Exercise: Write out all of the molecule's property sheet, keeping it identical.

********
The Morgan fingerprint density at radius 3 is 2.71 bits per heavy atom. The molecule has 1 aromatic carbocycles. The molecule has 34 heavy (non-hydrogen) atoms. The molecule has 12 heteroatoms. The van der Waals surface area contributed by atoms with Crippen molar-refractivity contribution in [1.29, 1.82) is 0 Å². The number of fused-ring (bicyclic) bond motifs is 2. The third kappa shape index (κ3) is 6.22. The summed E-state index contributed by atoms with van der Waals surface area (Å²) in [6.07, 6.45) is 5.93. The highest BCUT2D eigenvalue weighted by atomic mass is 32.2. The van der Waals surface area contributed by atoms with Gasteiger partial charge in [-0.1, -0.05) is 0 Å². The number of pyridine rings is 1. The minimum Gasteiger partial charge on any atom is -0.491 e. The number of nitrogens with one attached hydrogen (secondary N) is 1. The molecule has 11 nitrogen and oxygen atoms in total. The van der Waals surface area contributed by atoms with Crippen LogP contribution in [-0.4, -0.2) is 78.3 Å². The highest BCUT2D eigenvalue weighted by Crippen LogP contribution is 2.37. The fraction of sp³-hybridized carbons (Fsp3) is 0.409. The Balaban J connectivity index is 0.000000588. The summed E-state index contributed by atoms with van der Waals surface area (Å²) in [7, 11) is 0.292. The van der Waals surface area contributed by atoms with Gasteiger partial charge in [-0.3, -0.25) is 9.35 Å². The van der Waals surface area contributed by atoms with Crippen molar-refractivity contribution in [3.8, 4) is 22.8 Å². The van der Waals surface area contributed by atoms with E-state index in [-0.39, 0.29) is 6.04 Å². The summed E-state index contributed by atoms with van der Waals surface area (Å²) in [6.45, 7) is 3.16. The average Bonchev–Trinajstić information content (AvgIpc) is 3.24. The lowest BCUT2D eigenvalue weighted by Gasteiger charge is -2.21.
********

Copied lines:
The Morgan fingerprint density at radius 3 is 2.71 bits per heavy atom. The molecule has 1 aromatic carbocycles. The molecule has 34 heavy (non-hydrogen) atoms. The molecule has 12 heteroatoms. The van der Waals surface area contributed by atoms with Crippen molar-refractivity contribution in [1.29, 1.82) is 0 Å². The number of fused-ring (bicyclic) bond motifs is 2. The third kappa shape index (κ3) is 6.22. The summed E-state index contributed by atoms with van der Waals surface area (Å²) in [6.07, 6.45) is 5.93. The highest BCUT2D eigenvalue weighted by atomic mass is 32.2. The van der Waals surface area contributed by atoms with Gasteiger partial charge in [-0.1, -0.05) is 0 Å². The number of pyridine rings is 1. The minimum Gasteiger partial charge on any atom is -0.491 e. The number of nitrogens with one attached hydrogen (secondary N) is 1. The molecule has 11 nitrogen and oxygen atoms in total. The van der Waals surface area contributed by atoms with Crippen LogP contribution in [-0.4, -0.2) is 78.3 Å². The highest BCUT2D eigenvalue weighted by Crippen LogP contribution is 2.37. The fraction of sp³-hybridized carbons (Fsp3) is 0.409. The Balaban J connectivity index is 0.000000588. The summed E-state index contributed by atoms with van der Waals surface area (Å²) in [7, 11) is 0.292. The van der Waals surface area contributed by atoms with Gasteiger partial charge in [-0.3, -0.25) is 9.35 Å². The van der Waals surface area contributed by atoms with Crippen molar-refractivity contribution in [3.8, 4) is 22.8 Å². The van der Waals surface area contributed by atoms with E-state index in [-0.39, 0.29) is 6.04 Å². The summed E-state index contributed by atoms with van der Waals surface area (Å²) in [6.45, 7) is 3.16. The average Bonchev–Trinajstić information content (AvgIpc) is 3.24. The lowest BCUT2D eigenvalue weighted by Gasteiger charge is -2.21.